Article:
Failure or success, which do you choose?As regular readers of my blog will know, I’ve been talking about moving beyond alignment for a number of years now. The fact is, too many CIOs have been able to get by on the basis of managing the technology black box — and CEOs and CFOs have been complicit in allowing these same CIOs the freedom to do what they want within tightly controlled budgets, not wanting to sully their hands with “all that technology stuff.” But those days are rapidly coming to an end. The technology genie is out of the bottle; today’s business-unit leaders are more dependent on technology than ever before, and they are also much more tech-savvy. CIOs can no longer hide behind the technology black box — it’s time to change the IT game forever. It’s time for IT to drive business results and connect all technology investments to business outcomes.

Today’s new CEOs are looking to CIOs and IT to make a direct impact on business goals from investments in technology. While every business must make technology investments to sustain operations, IT must move beyond simply keeping the lights on and connect the dots between effective growth strategies and new technology investments. This requires a different set of technology and business skills: different people, process, and technology in the IT organization. In fact, the organization is so different we now call it the business technology organization, or BT. The distinction between IT and BT is subtle but important. BT represents the fusion of the IT organization into the rest of the business. In a BT organization, the lines between IT and business units are blurred. What is important is a focus on the roles needed for effective business technology strategy execution. What’s not important are reporting lines.

And for CIOs looking to remain successful for years to come, there is only really one effective decision ahead: "How do I shift my IT organization to become an effective business technology organization?" Failure to make this shift will be a career-ending decision for many CIOs.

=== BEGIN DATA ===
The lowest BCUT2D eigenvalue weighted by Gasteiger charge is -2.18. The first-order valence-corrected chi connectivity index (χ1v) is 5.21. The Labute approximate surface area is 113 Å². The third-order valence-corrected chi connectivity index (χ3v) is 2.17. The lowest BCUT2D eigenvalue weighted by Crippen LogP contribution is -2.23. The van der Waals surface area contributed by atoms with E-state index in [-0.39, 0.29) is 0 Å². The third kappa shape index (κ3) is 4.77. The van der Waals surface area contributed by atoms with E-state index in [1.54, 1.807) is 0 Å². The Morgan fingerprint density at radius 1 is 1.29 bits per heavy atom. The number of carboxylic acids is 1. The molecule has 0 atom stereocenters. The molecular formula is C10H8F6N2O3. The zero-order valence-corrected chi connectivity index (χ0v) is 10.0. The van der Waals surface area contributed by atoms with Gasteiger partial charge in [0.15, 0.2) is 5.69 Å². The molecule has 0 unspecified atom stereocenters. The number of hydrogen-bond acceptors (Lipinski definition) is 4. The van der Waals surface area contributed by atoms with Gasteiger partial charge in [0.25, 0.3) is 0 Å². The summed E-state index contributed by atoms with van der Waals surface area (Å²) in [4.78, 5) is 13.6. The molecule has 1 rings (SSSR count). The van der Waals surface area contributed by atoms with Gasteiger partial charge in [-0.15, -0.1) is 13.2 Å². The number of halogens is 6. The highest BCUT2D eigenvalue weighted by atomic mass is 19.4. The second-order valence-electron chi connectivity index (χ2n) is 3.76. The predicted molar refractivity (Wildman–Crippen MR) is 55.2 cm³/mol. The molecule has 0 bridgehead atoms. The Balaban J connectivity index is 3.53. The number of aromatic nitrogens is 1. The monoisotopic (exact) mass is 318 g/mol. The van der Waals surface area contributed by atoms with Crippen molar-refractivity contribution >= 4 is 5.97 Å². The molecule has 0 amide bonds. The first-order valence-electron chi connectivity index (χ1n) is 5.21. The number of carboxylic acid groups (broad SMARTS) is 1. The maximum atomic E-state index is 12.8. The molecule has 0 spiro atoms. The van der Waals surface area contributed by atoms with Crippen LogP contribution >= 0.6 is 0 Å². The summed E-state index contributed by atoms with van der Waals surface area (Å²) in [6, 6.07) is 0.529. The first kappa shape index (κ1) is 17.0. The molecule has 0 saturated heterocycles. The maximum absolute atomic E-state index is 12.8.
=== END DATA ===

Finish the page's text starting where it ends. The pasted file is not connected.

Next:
The answer is not simple, if for no other reason than it must encompass all the facets of IT. But our research into BT organizations over the past six years shows that IT strategy formulation can become a cornerstone for moving toward BT — reshaping how the organization develops technology strategy. Traditional IT strategic planning efforts are suboptimal because they attempt to connect technology to business strategy as an afterthought. Our research shows that where technology strategy is an integral part of business strategy formulation, business executives increasingly see IT as a driver of business results and a source of innovation. By changing the way IT plans technology strategy, it’s possible for CIOs to begin to move from IT to BT.

To help CIOs drive this change throughout the organization, we’ve published a new strategy planning framework. This is a step-by-step approach to developing business strategy with a technology component or BT strategy (see figure). The framework begins with analysis of business and technology trends and shows how to take business goals and apply technology knowledge to help develop business strategy options based on the underlying technologies. The framework relies heavily on business capability maps as a driver of business technology discussions with business leaders.

In structuring the strategy framework, we’ve separated the CIO’s operating plan from the business technology strategy. The latter half of the framework addresses how to build an effective operating strategy in order to deliver on the BT strategy. Included in the framework is a self-assessment you can use to see how your organization compares today to the leading IT organization best practices unearthed in our research. By following the playbook outline, CIOs can begin the process of transformation for the IT organization and move toward BT and future success.

I’d love to hear your feedback on the framework and suggestions for how we can continue to refine it into the future.

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